HC Deb 24 November 1976 vol 921 cc9-152


2.50 p.m.

Mr. J. P. W. Mallalieu (Huddersfield, East)

I beg to move, That an humble Address be presented to Her Majesty, as follows: Most Gracious Sovereign, We, Your Majesty's most dutiful and loyal subjects, the Commons of the United Kingdom of Great Britain and Northern Ireland, in Parliament assembled, beg leave to offer our humble thanks to Your Majesty for the Gracious Speech which Your Majesty has addressed to both Houses of Parliament. The first time I heard a fellow Member move the Address was 31 years ago. It is a sobering thought that my hon. Friend the Member for Gloucestershire, West (Mr. Watkinson), who is to second the motion this afternoon, was 4½ years old at the time and that some hon. Members were not even born. I can tell them that they missed an occasion.

The European war was just over. There was a feeling of relief and of hope, and it was mid-summer. I can remember how the sun shafted down in another place on to the brilliantly polished buttons of the recently demobbed soldier who was moving the Address. It also shone on the items in the King's Speech, because so many of the proposals in that speech were proposals for which many of us had been fighting and arguing, and which we had advocated for nearly half a century. At long last we had a Government in power, with an overwhelming majority, who were about to carry them through.

I remember, too, my own special pleasure that at last I was to be the representative, in this great House, of the county borough of Huddersfield. I say "at last", because by 1945 I had been the prospective candidate there for nine years without a fight, and I had known this House and Huddersfield virtually all my life.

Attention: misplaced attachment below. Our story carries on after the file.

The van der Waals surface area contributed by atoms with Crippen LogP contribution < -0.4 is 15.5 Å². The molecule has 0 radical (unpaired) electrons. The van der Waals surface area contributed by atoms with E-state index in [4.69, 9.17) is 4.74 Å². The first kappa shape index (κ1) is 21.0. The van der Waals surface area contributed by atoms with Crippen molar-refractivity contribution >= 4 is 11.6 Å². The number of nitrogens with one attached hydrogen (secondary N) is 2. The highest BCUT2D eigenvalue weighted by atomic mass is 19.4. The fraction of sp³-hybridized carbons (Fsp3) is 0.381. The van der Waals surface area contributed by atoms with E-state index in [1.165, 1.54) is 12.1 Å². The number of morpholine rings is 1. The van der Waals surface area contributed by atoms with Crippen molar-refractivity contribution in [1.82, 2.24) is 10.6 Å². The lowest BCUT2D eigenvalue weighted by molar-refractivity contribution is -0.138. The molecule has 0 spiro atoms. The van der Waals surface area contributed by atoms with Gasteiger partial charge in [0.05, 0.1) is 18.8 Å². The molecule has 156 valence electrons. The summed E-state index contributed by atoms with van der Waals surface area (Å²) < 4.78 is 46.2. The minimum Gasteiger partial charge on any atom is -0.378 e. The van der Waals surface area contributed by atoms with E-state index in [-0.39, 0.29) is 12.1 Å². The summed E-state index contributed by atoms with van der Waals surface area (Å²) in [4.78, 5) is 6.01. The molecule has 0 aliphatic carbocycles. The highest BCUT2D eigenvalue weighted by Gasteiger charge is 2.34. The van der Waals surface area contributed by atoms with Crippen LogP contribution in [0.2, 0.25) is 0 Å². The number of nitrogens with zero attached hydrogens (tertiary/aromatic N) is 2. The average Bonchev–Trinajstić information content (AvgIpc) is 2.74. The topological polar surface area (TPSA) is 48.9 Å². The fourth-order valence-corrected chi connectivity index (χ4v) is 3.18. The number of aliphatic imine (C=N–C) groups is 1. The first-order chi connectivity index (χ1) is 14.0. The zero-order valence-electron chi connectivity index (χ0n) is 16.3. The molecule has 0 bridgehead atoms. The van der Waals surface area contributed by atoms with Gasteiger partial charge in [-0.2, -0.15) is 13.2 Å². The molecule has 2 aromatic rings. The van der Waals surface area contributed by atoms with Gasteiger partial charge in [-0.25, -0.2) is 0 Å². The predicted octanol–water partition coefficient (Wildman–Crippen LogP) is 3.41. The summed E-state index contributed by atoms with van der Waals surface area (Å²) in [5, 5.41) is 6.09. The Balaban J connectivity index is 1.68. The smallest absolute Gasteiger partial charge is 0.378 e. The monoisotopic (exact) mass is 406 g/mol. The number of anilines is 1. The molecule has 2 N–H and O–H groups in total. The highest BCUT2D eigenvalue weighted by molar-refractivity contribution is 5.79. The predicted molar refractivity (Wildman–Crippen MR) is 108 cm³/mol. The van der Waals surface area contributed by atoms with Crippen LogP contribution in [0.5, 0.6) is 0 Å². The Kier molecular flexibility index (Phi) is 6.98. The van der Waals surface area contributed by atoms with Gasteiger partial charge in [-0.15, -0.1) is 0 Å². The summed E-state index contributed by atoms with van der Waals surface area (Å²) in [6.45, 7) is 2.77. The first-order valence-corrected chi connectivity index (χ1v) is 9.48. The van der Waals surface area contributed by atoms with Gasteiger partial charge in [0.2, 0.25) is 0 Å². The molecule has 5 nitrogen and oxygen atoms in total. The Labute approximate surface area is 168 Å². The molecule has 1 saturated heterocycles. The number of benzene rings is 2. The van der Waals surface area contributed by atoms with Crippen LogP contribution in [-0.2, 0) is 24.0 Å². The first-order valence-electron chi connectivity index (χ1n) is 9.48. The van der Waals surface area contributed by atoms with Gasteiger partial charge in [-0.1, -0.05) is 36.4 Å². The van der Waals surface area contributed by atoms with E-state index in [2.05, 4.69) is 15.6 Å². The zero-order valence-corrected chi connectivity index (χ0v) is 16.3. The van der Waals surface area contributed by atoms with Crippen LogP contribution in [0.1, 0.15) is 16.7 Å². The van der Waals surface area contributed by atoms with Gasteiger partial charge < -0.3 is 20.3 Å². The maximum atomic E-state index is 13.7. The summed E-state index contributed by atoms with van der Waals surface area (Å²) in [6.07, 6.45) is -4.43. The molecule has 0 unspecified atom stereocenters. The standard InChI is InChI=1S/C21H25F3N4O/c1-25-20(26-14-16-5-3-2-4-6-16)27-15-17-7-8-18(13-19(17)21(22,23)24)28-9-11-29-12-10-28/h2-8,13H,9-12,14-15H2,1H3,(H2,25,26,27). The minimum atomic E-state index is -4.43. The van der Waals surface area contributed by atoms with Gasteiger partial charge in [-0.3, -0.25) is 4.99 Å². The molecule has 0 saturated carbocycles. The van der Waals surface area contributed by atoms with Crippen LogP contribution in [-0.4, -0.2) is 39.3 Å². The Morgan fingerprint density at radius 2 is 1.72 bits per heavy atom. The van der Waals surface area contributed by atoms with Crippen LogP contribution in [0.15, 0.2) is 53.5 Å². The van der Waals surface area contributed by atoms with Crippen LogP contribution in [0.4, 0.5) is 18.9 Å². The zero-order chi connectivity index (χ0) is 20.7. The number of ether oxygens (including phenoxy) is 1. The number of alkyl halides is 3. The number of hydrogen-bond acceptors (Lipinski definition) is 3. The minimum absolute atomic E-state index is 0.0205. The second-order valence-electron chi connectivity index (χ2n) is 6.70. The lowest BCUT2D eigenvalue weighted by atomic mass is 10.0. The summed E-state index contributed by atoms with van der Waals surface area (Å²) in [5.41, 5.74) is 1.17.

Huddersfield was, and indeed is, a most remarkable place. It was remarkable in one respect-that virtually throughout the whole of its life as a county borough it had been governed by the Liberal Party. The views of those Liberal politicians were somewhat to the right of Louis XIV. But as business men they knew a good thing when they saw it, and when the chance came they took into public ownership almost all the land on which Huddersfield stood—hence Huddersfield, the town that bought itself.

It is not really so much a town as a collection of villages, each on a spur of the Pennines, looking down into a commercial and industrial centre along the valley of the Colne. In that centre we had such a wide spread of industry that even in the bad days of the 1920s and 1930s we escaped the worst ravages of unemployment. Even today, bad though our unemployment figures are, they are well below the national average.

We produce some of the finest worsted cloth the world has ever known. We produce a wide range of engineering products. We produce a lot of dyes and chemicals. Up to the 1950s, we produced the most expensive smog that it has been my misfortune to smell. I am delighted to say that that has now been more or less abolished, so that it is possible to stand in any street in the centre and actually see the green fields and the purple moorlands stretching away on either side.

Having got reasonably clear air, our problem now is to get reasonably clean water, and to get it without putting half our industry out of action. We shall need some help on that matter in due course.

There are two other features that I feel I must mention about Huddersfield. One is our Choral Society, which is really famous throughout the whole world. The other is our sport. I remember that one of the particuar pleasures I felt in 1945, as a representative of Huddersfield in this House, was that among my constituents I could number Percy Holmes, Wilfred Rhodes, and that first gentleman of cricket, George Herbert Hirst. It is no secret that in those days the prowess of our football team was such that Wembley Stadium was better known as Little Huddersfield. Unhappily, that great trio of characters is dead, Huddersfield Town is in the Fourth Division, and I am not feeling too good myself.

I feel the same "then and now" contrast between the King's Speech of 1945 and the Queen's Speech which we are beginning to consider this afternoon. Two of the central issues in the present Speech concern direct elections to the European Parliament and devolution. I do not feel that these matters will excite great exuberance on any side of this many-sided House. I cannot see much marching into the Lobbies to the strains of "There'll always be an England", "Land of my Fathers" or "Glasgow belongs to them". But I am delighted—although I am very sorry indeed for the occasion which has necessitated it—that we are to have the Aircraft and Shipbuilding Industries Bill back in its entirety. My one worry about the Bill arises from the question how much of those industries will be in reasonable shape when we have finished playing around and finally have the Bill on the statute book.